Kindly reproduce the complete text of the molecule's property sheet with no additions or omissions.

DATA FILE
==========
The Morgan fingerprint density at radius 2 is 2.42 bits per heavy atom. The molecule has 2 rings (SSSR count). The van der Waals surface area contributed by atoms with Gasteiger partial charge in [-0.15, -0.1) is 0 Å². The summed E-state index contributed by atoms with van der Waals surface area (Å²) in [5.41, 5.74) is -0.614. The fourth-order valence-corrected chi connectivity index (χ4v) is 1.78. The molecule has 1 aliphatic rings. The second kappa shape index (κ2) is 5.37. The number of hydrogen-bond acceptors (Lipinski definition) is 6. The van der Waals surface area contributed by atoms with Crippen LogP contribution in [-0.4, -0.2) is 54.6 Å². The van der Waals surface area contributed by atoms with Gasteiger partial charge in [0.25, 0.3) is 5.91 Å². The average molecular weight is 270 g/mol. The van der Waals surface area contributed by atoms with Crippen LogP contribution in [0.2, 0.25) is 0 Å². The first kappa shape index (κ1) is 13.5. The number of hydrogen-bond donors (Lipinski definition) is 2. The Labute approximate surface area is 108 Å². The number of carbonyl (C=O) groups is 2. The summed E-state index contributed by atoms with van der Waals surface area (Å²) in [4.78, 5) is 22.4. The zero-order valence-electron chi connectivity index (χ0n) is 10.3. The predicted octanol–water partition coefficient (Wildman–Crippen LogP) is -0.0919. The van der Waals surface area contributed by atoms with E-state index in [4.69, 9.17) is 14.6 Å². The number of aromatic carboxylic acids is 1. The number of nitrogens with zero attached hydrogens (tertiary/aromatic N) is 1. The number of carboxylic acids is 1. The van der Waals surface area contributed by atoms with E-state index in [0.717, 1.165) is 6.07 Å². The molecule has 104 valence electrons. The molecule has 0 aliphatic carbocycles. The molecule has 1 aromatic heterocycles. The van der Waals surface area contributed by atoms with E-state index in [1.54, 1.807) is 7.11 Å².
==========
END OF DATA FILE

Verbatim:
The Morgan fingerprint density at radius 2 is 2.42 bits per heavy atom. The molecule has 2 rings (SSSR count). The van der Waals surface area contributed by atoms with Gasteiger partial charge in [-0.15, -0.1) is 0 Å². The summed E-state index contributed by atoms with van der Waals surface area (Å²) in [5.41, 5.74) is -0.614. The fourth-order valence-corrected chi connectivity index (χ4v) is 1.78. The molecule has 1 aliphatic rings. The second kappa shape index (κ2) is 5.37. The number of hydrogen-bond acceptors (Lipinski definition) is 6. The van der Waals surface area contributed by atoms with Crippen LogP contribution in [-0.4, -0.2) is 54.6 Å². The van der Waals surface area contributed by atoms with Gasteiger partial charge in [0.25, 0.3) is 5.91 Å². The average molecular weight is 270 g/mol. The van der Waals surface area contributed by atoms with Crippen LogP contribution in [0.2, 0.25) is 0 Å². The first kappa shape index (κ1) is 13.5. The number of hydrogen-bond donors (Lipinski definition) is 2. The Labute approximate surface area is 108 Å². The number of carbonyl (C=O) groups is 2. The summed E-state index contributed by atoms with van der Waals surface area (Å²) in [4.78, 5) is 22.4. The zero-order valence-electron chi connectivity index (χ0n) is 10.3. The predicted octanol–water partition coefficient (Wildman–Crippen LogP) is -0.0919. The van der Waals surface area contributed by atoms with E-state index in [4.69, 9.17) is 14.6 Å². The number of aromatic carboxylic acids is 1. The number of nitrogens with zero attached hydrogens (tertiary/aromatic N) is 1. The number of carboxylic acids is 1. The van der Waals surface area contributed by atoms with E-state index in [0.717, 1.165) is 6.07 Å². The molecule has 104 valence electrons. The molecule has 0 aliphatic carbocycles. The molecule has 1 aromatic heterocycles. The van der Waals surface area contributed by atoms with E-state index in [1.54, 1.807) is 7.11 Å².